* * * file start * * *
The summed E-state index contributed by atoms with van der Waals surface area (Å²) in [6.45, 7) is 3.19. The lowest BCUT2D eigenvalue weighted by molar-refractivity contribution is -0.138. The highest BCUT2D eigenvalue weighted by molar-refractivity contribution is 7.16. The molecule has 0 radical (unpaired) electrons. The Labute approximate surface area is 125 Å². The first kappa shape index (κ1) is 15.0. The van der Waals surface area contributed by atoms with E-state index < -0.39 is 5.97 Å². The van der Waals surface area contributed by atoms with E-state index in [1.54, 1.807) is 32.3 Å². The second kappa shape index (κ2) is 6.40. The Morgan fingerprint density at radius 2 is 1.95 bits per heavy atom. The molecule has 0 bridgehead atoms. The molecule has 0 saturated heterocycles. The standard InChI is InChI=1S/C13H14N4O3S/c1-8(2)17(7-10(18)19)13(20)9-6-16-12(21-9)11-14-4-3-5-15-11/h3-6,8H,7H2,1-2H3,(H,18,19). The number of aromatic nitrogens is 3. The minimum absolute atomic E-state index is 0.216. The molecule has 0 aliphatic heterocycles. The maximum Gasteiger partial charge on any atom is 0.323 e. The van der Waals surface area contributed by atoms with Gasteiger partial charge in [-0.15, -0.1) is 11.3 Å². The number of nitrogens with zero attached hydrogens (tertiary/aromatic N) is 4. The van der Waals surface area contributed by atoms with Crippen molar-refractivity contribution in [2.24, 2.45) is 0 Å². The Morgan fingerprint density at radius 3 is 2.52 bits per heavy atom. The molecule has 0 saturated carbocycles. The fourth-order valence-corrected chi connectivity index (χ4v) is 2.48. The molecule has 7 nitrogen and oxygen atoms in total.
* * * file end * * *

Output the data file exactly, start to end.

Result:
The summed E-state index contributed by atoms with van der Waals surface area (Å²) in [6.45, 7) is 3.19. The lowest BCUT2D eigenvalue weighted by molar-refractivity contribution is -0.138. The highest BCUT2D eigenvalue weighted by molar-refractivity contribution is 7.16. The molecule has 0 radical (unpaired) electrons. The Labute approximate surface area is 125 Å². The first kappa shape index (κ1) is 15.0. The van der Waals surface area contributed by atoms with E-state index < -0.39 is 5.97 Å². The van der Waals surface area contributed by atoms with E-state index in [1.54, 1.807) is 32.3 Å². The second kappa shape index (κ2) is 6.40. The Morgan fingerprint density at radius 2 is 1.95 bits per heavy atom. The molecule has 0 bridgehead atoms. The molecule has 0 saturated heterocycles. The standard InChI is InChI=1S/C13H14N4O3S/c1-8(2)17(7-10(18)19)13(20)9-6-16-12(21-9)11-14-4-3-5-15-11/h3-6,8H,7H2,1-2H3,(H,18,19). The number of aromatic nitrogens is 3. The minimum absolute atomic E-state index is 0.216. The molecule has 0 aliphatic heterocycles. The maximum Gasteiger partial charge on any atom is 0.323 e. The van der Waals surface area contributed by atoms with Gasteiger partial charge in [-0.15, -0.1) is 11.3 Å². The number of nitrogens with zero attached hydrogens (tertiary/aromatic N) is 4. The van der Waals surface area contributed by atoms with Crippen molar-refractivity contribution in [2.24, 2.45) is 0 Å². The Morgan fingerprint density at radius 3 is 2.52 bits per heavy atom. The molecule has 0 saturated carbocycles. The fourth-order valence-corrected chi connectivity index (χ4v) is 2.48. The molecule has 7 nitrogen and oxygen atoms in total.